Sci & Tech

Iran Earned $1.2 Million from Exporting Games

Iranian companies are considering the international gaming market as a new export opportunity and intend to claim a bigger share
Iran Earned $1.2 Million from Exporting Games
Iran Earned $1.2 Million from Exporting Games
The number of games produced in Iran has grown 12-fold

Iran’s Digital Games Research Center, known as DIREC, reported that Iranian game developers earned $1.2 million in international app stores.

According to the recent analytics, the number of games produced in Iran has grown 12-fold and Iranian companies are gaining a greater share of the international market every year.

In 2016, 18 Iranian game developers offered 37 indigenously made games through external app stores like Google Play and Apple Store; 48% of these companies worked with international game publishers to introduce their products.

Since President Hassan Rouhani took office in 2013, his administration has been investing in Iran’s growing information technology industry, making it a key area of interest for his ministers.

The IT sector has potential for expansion, especially through online exports for the reason that the game designers do not have to go through Iran’s exports labyrinth and deal with cumbersome regulations.

Earlier this year, Deutsche Welle, Germany’s international broadcaster, interviewed Iranian videogame developer, Mehrdad Ashtiani, and distributor Sara Yektapour.

Ashtiani was quoted at the time as saying, “Iran has an emerging market with 23 million gamers. Almost 80% of the people play mobile games on their smartphones, just like everywhere else in the world.”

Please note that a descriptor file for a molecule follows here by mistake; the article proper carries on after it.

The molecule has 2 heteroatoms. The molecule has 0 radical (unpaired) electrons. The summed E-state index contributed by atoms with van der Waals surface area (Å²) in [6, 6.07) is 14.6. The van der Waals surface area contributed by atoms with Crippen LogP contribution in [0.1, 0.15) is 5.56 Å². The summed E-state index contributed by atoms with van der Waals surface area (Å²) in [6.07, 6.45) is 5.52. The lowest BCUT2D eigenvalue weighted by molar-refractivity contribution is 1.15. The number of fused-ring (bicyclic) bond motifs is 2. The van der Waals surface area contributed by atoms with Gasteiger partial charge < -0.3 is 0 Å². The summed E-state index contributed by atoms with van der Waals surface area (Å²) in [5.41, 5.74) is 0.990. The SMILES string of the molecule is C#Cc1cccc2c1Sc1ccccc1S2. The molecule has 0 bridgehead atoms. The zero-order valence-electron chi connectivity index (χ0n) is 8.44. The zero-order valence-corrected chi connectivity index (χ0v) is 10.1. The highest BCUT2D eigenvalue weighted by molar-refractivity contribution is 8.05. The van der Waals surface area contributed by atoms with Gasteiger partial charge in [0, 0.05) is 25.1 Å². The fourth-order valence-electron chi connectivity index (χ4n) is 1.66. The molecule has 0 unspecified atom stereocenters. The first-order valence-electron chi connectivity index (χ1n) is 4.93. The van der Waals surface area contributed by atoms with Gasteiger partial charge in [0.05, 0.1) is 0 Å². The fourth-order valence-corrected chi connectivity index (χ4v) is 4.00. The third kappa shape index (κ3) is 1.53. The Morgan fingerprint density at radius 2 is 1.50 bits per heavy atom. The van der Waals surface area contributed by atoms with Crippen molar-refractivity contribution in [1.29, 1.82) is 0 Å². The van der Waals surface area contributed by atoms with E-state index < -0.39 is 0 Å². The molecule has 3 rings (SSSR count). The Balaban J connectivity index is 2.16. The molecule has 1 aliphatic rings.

Iranian users prefer strategy and action games as well as RPGs (role-playing games).

“Strategy games such as ‘Clash of Clans’ or ‘Clash of Kings’ are really popular. They are among the highest grossing games on the mobile games market,” Ashtiani added.

Iran’s local gaming market is growing exponentially. This is while most international game companies do not have a representative in the country. Hence, they are neither able to provide services to the users nor make money out of this market.

While foreign companies benefit from employing cutting edge technologies and have a long history of being present in the market, Iran with its cultural novelty might have a shot with its games.

By offering new plots that draw from Iranian culture and mythology, the country’s developers can provide something that none of their rivals have the resources to grasp.

Several East Asian companies have been able to earn a fair share in this vast market, adding significantly to their homeland’s GDP.

The move would also be in line with the cultural policies of the government and more likely than not would attract state support that would ease the path for the game developing companies.


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